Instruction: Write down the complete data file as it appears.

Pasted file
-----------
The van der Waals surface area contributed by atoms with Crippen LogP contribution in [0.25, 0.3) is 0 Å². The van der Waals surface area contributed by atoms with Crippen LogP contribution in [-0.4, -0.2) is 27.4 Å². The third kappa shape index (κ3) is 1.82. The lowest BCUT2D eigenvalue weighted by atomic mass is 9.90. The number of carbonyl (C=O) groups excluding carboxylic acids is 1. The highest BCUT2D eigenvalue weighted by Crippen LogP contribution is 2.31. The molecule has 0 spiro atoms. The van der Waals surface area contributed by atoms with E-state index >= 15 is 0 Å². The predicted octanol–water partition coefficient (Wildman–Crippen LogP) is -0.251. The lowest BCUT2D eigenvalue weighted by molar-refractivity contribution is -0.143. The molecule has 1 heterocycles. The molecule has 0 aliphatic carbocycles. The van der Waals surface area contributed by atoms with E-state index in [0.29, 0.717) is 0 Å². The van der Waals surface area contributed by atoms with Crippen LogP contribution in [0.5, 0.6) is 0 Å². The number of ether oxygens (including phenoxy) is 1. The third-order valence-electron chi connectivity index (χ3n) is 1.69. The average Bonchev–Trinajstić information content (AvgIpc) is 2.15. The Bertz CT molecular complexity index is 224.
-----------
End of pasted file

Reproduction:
The van der Waals surface area contributed by atoms with Crippen LogP contribution in [0.25, 0.3) is 0 Å². The van der Waals surface area contributed by atoms with Crippen LogP contribution in [-0.4, -0.2) is 27.4 Å². The third kappa shape index (κ3) is 1.82. The lowest BCUT2D eigenvalue weighted by atomic mass is 9.90. The number of carbonyl (C=O) groups excluding carboxylic acids is 1. The highest BCUT2D eigenvalue weighted by Crippen LogP contribution is 2.31. The molecule has 0 spiro atoms. The van der Waals surface area contributed by atoms with E-state index >= 15 is 0 Å². The predicted octanol–water partition coefficient (Wildman–Crippen LogP) is -0.251. The lowest BCUT2D eigenvalue weighted by molar-refractivity contribution is -0.143. The molecule has 1 heterocycles. The molecule has 0 aliphatic carbocycles. The van der Waals surface area contributed by atoms with E-state index in [0.29, 0.717) is 0 Å². The van der Waals surface area contributed by atoms with Crippen LogP contribution in [0.5, 0.6) is 0 Å². The number of ether oxygens (including phenoxy) is 1. The third-order valence-electron chi connectivity index (χ3n) is 1.69. The average Bonchev–Trinajstić information content (AvgIpc) is 2.15. The Bertz CT molecular complexity index is 224.